The network design prevents unauthorized access and provides timely access to business data. This design uses vSphere Distributed Switch and VMware NSX-T Data Center for virtual networking.

Virtual Network Design Guidelines

The high-level design goals apply regardless of your environment.

Table 1. Goals of the vSphere Networking Design

Design Goal


Meet diverse needs

The network must meet the diverse needs of many different entities in an organization. These entities include applications, services, storage, administrators, and users.

Reduce costs

Reducing costs is one of the simpler goals to achieve in the vSphere infrastructure. Server consolidation alone reduces network costs by reducing the number of required network ports and NICs, but a more efficient network design is desirable. For example, configuring two 25-GbE NICs might be more cost effective than configuring four 10-GbE NICs.

Improve performance

You can achieve performance improvement and decrease the time that is required to perform maintenance by providing sufficient bandwidth, which reduces contention and latency.

Improve availability

A well-designed network improves availability, usually by providing network redundancy.

Support security

A well-designed network supports an acceptable level of security through controlled access and isolation, where required.

Enhance infrastructure functionality

You can configure the network to support vSphere features such as vSphere vMotion, vSphere High Availability, and vSphere Fault Tolerance.

Follow networking best practices throughout your environment.

  • Separate network services from one another to achieve greater security and better performance.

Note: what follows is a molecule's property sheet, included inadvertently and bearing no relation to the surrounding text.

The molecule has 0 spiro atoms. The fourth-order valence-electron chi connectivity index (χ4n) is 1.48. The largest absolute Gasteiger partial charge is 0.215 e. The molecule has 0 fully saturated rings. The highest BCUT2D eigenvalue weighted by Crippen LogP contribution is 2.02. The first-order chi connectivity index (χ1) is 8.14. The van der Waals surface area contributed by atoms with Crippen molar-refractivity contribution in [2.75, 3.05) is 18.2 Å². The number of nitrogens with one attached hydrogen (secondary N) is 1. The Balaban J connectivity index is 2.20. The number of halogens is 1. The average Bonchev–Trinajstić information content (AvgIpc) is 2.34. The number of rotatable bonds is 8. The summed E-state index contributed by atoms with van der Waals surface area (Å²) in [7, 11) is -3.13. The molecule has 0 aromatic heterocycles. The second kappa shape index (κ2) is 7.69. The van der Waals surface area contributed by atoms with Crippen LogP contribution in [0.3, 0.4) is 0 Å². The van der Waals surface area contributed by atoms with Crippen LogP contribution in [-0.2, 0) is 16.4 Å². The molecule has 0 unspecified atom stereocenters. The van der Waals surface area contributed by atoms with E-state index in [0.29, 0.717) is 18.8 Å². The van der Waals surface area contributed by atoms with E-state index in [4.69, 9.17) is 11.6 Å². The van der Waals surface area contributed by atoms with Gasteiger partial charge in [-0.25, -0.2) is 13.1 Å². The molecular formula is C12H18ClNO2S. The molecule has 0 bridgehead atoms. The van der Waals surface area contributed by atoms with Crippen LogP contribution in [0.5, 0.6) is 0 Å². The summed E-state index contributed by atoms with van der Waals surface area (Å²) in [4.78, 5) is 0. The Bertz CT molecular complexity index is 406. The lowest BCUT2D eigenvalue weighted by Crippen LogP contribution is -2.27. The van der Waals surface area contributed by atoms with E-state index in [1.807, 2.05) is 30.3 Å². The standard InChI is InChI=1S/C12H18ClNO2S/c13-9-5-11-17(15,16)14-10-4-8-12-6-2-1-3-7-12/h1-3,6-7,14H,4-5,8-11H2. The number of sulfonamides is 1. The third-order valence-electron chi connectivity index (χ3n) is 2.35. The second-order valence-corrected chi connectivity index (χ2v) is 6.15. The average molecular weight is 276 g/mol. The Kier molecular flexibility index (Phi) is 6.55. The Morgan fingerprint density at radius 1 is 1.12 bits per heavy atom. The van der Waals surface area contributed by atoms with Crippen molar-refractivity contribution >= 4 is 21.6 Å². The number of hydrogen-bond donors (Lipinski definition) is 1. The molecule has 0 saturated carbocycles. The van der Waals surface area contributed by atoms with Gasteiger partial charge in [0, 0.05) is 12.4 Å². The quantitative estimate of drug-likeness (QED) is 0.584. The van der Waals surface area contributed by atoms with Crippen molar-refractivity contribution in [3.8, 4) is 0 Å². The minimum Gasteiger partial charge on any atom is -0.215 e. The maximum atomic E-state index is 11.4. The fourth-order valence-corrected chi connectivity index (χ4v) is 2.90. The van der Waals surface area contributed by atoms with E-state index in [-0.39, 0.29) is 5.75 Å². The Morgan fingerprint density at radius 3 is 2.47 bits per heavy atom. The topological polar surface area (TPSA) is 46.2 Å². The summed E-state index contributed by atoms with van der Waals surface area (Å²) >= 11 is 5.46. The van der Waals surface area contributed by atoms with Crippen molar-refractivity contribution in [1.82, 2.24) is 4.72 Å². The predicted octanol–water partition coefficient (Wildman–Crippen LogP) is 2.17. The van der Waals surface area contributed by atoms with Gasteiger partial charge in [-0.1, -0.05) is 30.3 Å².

• Use Network I/O Control and traffic shaping to guarantee bandwidth to critical virtual machines. During network contention, these critical virtual machines will receive a higher percentage of the bandwidth.

  • Separate network services on a single vSphere Distributed Switch by attaching them to port groups with different VLAN IDs.

  • Keep vSphere vMotion traffic on a separate network.

    When a migration using vSphere vMotion occurs, the contents of the memory of the guest operating system is transmitted over the network. You can place vSphere vMotion on a separate network by using a dedicated vSphere vMotion VLAN.

  • When using pass-through devices with Linux kernel version 2.6.20 or an earlier guest OS, avoid MSI and MSI-X modes. These modes have significant performance impact.

  • For best performance, use VMXNET3 virtual machine NICs.

  • Ensure that physical network adapters that are connected to the same vSphere Standard Switch or vSphere Distributed Switch, are also connected to the same physical network.

Network Segmentation and VLANs

Separating different types of traffic is required to reduce contention and latency, and for access security.

High latency on any network can negatively affect performance. Some components are more sensitive to high latency than others. For example, reducing latency is important on the IP storage and the vSphere Fault Tolerance logging network because latency on these networks can negatively affect the performance of multiple virtual machines. According to the application or service, high latency on specific virtual machine networks can also negatively affect performance. Use information gathered from the current state analysis and from interviews with key stakeholder and SMEs to determine which workloads and networks are especially sensitive to high latency.

Virtual Networks

Determine the number of networks or VLANs that are required depending on the type of traffic

Single Region Networks
  • vSphere system traffic

    • Management

    • vSphere vMotion

    • vSAN

    • NFS

    • TEP

  • Traffic that supports the services and applications in the organization

    • NSX-T Edge TEPs

    • NSX-T Edge uplinks